Hospital Sets Patient Record as (Mystery) Virus Spreads
Medical officials admitted a record number of children to a local hospital over the weekend because of what they believe to be a rare respiratory virus spreading throughout the country.
Although there's been no confirmed cases of the enterovirus at Cincinnati Children's Hospital Medical Center, officials admitted 540 patients Friday, said Dr. Derek Wheeler, associate chief of staff at the hospital.
The previous record was around 515, Wheeler said.
Some reports out of Missouri and Colorado suggest the virus, with symptoms similar to the common cold, brought sicker patients to hospitals, Wheeler said.
"We're just seeing the (increased) volumes, we haven't seen (patients) sicker than usual yet," he said.
Hospitals from other states have placed restrictions on visitations, but Wheeler said there are no plans to do that in Cincinnati.
The virus is similar to what doctors treat during cold and flu season. That means nothing really changes if a child comes down with the rare virus, he said.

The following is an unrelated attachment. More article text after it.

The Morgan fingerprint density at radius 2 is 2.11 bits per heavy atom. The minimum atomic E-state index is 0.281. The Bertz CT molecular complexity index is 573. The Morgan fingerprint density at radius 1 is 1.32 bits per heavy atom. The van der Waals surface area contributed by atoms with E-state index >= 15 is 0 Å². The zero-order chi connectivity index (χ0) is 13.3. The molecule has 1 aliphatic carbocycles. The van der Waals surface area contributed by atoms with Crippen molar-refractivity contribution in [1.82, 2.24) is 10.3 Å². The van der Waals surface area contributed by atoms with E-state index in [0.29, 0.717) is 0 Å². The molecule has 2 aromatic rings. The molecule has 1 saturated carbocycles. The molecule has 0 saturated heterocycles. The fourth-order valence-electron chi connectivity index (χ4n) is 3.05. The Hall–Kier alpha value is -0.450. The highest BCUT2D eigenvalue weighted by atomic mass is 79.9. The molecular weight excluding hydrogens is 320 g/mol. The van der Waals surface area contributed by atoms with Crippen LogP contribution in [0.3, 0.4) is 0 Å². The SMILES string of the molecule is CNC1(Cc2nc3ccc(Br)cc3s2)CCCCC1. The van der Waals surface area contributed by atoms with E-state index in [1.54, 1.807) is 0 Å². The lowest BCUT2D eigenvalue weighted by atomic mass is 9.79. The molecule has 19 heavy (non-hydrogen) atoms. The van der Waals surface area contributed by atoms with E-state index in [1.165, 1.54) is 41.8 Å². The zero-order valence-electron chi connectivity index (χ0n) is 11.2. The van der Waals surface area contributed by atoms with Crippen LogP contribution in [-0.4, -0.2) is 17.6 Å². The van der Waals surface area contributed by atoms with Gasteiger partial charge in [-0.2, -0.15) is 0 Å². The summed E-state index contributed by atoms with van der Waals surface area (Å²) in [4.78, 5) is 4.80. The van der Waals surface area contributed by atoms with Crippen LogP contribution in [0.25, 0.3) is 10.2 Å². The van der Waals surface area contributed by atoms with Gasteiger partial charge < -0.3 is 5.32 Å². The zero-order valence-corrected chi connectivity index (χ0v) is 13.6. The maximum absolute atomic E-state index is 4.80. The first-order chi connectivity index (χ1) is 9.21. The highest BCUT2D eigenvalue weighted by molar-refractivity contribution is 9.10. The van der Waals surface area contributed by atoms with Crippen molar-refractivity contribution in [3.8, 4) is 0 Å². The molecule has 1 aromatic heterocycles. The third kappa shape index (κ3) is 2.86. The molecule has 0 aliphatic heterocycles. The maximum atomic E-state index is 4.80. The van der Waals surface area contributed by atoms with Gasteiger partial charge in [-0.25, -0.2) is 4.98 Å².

"The bottom line is this is a virus you wouldn't treat with antibiotics, so other than the (high-level of) interest, there's no reason we would need to know it's an enterovirus," Wheeler said.
This particular type of enterovirus — EV-D68 — is uncommon, but not new. It was first identified in the 1960s.
"I suspect that it's something that hasn't been around for a while and so there's a lot of people susceptible to it," Wheeler said.
The number of patients began to spike around Labor Day, which means the virus should run its course in Greater Cincinnati sometime over the next week, Wheeler said.
Wheeler said parents can prevent their children from getting the virus by making them wash their hands frequently and drink plenty of fluids.
If they do suspect their child contracted the virus, he suggested parents call their pediatrician first because urgent care facilities will be busy.